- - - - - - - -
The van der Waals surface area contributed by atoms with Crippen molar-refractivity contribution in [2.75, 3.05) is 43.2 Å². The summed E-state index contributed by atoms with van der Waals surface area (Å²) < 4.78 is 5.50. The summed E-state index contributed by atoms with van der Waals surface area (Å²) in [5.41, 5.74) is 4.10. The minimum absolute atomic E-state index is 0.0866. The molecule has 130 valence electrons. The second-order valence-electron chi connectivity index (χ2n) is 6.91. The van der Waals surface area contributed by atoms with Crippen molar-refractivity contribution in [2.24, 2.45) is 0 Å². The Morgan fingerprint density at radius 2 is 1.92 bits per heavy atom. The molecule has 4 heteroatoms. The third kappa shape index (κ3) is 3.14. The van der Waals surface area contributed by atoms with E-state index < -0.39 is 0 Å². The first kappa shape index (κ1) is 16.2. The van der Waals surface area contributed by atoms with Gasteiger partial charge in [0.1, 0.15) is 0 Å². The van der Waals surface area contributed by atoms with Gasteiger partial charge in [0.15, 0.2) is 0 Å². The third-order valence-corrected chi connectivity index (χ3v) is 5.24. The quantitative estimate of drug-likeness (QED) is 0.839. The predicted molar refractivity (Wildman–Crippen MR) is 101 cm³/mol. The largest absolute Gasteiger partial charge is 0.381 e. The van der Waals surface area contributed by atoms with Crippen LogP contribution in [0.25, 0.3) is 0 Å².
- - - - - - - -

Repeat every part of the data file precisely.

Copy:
The van der Waals surface area contributed by atoms with Crippen molar-refractivity contribution in [2.75, 3.05) is 43.2 Å². The summed E-state index contributed by atoms with van der Waals surface area (Å²) < 4.78 is 5.50. The summed E-state index contributed by atoms with van der Waals surface area (Å²) in [5.41, 5.74) is 4.10. The minimum absolute atomic E-state index is 0.0866. The molecule has 130 valence electrons. The second-order valence-electron chi connectivity index (χ2n) is 6.91. The van der Waals surface area contributed by atoms with Crippen molar-refractivity contribution in [2.24, 2.45) is 0 Å². The Morgan fingerprint density at radius 2 is 1.92 bits per heavy atom. The molecule has 4 heteroatoms. The third kappa shape index (κ3) is 3.14. The van der Waals surface area contributed by atoms with E-state index < -0.39 is 0 Å². The first kappa shape index (κ1) is 16.2. The van der Waals surface area contributed by atoms with Gasteiger partial charge in [0.1, 0.15) is 0 Å². The van der Waals surface area contributed by atoms with Gasteiger partial charge in [0.15, 0.2) is 0 Å². The third-order valence-corrected chi connectivity index (χ3v) is 5.24. The quantitative estimate of drug-likeness (QED) is 0.839. The predicted molar refractivity (Wildman–Crippen MR) is 101 cm³/mol. The largest absolute Gasteiger partial charge is 0.381 e. The van der Waals surface area contributed by atoms with Crippen LogP contribution in [0.25, 0.3) is 0 Å².